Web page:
O God,… we thank Thee for Thy Church, founded upon Thy Word, that challenges us to do more than sing and pray, but go out and work as though the very answer to our prayers depended on us and not upon Thee… Help us to realize that man was created to shine like the stars and live on through all eternity. Keep us, we pray, in perfect peace, help us to walk together, pray together, sing together, and live together until that day when all God’s children, Black, White, Red, and Yellow, will rejoice in one common band of humanity in the kingdom of our Lord and of our God, we pray. Amen.

— Martin Luther King Jr.

So until tomorrow…Give us the courage Father to speak out when we see injustice in our daily lives…we need to be role-models for our faith…not talkers but do’ers.

“Today is my favorite day”  Winnie the Pooh

What a fun day yesterday turned out to be…it might have been one of our coldest but it was the warmest in every other way!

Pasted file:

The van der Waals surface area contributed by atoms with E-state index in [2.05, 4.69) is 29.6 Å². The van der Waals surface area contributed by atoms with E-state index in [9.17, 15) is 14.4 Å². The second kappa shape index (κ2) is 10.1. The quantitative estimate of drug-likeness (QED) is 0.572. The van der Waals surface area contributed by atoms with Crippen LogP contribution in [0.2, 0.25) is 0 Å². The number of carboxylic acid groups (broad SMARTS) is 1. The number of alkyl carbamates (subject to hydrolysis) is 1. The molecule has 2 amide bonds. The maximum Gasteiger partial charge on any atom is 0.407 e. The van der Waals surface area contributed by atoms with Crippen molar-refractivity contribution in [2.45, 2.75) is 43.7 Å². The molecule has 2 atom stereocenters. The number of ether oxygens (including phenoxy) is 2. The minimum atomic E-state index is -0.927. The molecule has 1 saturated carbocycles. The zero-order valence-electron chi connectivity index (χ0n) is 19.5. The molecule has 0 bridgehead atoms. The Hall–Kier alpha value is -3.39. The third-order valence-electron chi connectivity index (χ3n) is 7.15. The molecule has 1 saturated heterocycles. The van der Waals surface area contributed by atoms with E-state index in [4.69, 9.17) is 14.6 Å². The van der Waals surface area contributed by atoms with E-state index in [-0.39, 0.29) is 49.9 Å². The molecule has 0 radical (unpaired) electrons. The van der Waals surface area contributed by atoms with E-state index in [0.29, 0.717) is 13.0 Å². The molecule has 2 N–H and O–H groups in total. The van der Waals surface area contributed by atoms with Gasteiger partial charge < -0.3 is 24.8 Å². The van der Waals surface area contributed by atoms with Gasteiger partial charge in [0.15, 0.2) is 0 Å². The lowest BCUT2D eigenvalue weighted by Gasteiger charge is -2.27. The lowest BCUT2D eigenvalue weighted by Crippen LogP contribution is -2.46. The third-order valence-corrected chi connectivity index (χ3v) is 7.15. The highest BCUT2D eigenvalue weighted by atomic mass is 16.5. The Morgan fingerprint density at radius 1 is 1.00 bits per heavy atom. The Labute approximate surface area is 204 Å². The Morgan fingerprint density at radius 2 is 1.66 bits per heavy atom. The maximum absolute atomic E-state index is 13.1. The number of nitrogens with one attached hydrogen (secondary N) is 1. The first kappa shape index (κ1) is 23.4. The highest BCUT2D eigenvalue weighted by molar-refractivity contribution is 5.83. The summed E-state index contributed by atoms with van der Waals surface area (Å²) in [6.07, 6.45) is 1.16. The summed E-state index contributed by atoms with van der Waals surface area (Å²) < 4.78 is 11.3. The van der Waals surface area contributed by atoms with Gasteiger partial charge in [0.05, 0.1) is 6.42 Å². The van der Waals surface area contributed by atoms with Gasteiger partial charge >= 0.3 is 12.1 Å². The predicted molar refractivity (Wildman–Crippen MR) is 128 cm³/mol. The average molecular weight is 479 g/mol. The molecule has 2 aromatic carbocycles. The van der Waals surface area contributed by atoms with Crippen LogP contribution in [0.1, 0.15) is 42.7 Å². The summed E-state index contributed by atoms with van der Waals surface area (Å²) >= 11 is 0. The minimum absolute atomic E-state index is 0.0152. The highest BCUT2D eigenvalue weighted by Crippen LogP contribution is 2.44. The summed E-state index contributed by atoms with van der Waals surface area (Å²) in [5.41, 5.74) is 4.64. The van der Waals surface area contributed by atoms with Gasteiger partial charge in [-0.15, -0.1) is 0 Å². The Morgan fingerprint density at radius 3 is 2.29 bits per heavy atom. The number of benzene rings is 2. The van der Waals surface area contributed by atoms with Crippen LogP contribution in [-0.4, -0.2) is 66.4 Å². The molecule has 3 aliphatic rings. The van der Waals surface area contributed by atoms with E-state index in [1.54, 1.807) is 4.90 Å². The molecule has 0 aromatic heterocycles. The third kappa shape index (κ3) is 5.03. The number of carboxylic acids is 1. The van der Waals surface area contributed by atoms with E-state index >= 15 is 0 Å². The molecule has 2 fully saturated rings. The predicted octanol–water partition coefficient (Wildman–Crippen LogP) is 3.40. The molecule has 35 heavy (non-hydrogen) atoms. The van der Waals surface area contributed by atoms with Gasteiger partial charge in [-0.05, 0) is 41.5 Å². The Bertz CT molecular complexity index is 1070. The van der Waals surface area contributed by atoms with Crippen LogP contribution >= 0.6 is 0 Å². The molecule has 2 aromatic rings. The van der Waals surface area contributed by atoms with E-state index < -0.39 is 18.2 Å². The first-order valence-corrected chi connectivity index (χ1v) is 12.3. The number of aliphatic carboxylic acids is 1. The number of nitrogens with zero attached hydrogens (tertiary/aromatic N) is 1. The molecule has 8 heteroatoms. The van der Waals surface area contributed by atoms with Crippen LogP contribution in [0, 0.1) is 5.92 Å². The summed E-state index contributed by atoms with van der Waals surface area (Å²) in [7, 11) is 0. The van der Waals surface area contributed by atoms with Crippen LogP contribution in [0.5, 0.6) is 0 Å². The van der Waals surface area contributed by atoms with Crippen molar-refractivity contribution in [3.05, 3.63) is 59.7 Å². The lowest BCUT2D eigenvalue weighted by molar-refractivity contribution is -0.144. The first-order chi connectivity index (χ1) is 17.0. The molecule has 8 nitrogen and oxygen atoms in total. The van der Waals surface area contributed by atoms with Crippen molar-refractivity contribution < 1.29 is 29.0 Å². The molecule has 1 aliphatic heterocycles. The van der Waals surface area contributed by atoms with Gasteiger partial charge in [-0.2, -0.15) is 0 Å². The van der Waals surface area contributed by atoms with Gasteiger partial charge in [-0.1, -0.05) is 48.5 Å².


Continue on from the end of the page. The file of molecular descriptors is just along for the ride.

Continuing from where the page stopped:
***The first thing that happened was the mailman dropping off a package from Denmark and inside was all kinds of mementos, souvenirs, home-made Christmas tree ornaments, a book of Hans Christian Andersen Christmas Fairy Tales, and even chocolates from the royal court!!!! It was all from the wonderful Larsens (or as they signed ….the Viking and his Three Mermaids) who visited Mike and Honey in the mountains and then me on their American vacation last summer. Too sweet! I am just blown away!!!! I can not thank you enough!